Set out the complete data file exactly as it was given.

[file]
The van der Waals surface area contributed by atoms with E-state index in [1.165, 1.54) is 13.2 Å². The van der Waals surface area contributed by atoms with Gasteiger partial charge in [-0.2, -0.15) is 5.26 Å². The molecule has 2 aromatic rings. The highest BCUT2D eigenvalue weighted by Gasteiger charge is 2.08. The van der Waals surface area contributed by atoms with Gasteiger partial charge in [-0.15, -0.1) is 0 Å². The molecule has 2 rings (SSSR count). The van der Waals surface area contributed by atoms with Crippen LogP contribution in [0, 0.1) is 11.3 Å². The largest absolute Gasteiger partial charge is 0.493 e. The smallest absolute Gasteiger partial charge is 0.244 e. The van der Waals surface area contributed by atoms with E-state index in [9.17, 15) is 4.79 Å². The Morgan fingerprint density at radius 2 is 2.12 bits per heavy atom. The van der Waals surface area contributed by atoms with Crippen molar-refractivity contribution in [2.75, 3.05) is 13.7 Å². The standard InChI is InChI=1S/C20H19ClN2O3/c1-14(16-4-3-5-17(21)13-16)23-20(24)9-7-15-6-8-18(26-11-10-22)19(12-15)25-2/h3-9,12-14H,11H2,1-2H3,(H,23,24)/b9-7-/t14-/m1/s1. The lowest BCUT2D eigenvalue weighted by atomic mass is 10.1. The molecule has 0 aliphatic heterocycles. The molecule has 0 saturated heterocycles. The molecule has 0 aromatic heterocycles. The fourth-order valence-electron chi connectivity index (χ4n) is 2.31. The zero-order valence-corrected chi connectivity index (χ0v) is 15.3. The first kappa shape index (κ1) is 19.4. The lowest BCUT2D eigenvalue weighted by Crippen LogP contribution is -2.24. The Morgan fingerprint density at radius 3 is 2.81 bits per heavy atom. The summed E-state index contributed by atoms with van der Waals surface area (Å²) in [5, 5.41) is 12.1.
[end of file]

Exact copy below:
The van der Waals surface area contributed by atoms with E-state index in [1.165, 1.54) is 13.2 Å². The van der Waals surface area contributed by atoms with Gasteiger partial charge in [-0.2, -0.15) is 5.26 Å². The molecule has 2 aromatic rings. The highest BCUT2D eigenvalue weighted by Gasteiger charge is 2.08. The van der Waals surface area contributed by atoms with Gasteiger partial charge in [-0.15, -0.1) is 0 Å². The molecule has 2 rings (SSSR count). The van der Waals surface area contributed by atoms with Crippen LogP contribution in [0, 0.1) is 11.3 Å². The largest absolute Gasteiger partial charge is 0.493 e. The smallest absolute Gasteiger partial charge is 0.244 e. The van der Waals surface area contributed by atoms with E-state index in [9.17, 15) is 4.79 Å². The Morgan fingerprint density at radius 2 is 2.12 bits per heavy atom. The van der Waals surface area contributed by atoms with Crippen molar-refractivity contribution in [2.75, 3.05) is 13.7 Å². The standard InChI is InChI=1S/C20H19ClN2O3/c1-14(16-4-3-5-17(21)13-16)23-20(24)9-7-15-6-8-18(26-11-10-22)19(12-15)25-2/h3-9,12-14H,11H2,1-2H3,(H,23,24)/b9-7-/t14-/m1/s1. The lowest BCUT2D eigenvalue weighted by atomic mass is 10.1. The molecule has 0 aliphatic heterocycles. The molecule has 0 saturated heterocycles. The molecule has 0 aromatic heterocycles. The fourth-order valence-electron chi connectivity index (χ4n) is 2.31. The zero-order valence-corrected chi connectivity index (χ0v) is 15.3. The first kappa shape index (κ1) is 19.4. The lowest BCUT2D eigenvalue weighted by Crippen LogP contribution is -2.24. The Morgan fingerprint density at radius 3 is 2.81 bits per heavy atom. The summed E-state index contributed by atoms with van der Waals surface area (Å²) in [5, 5.41) is 12.1.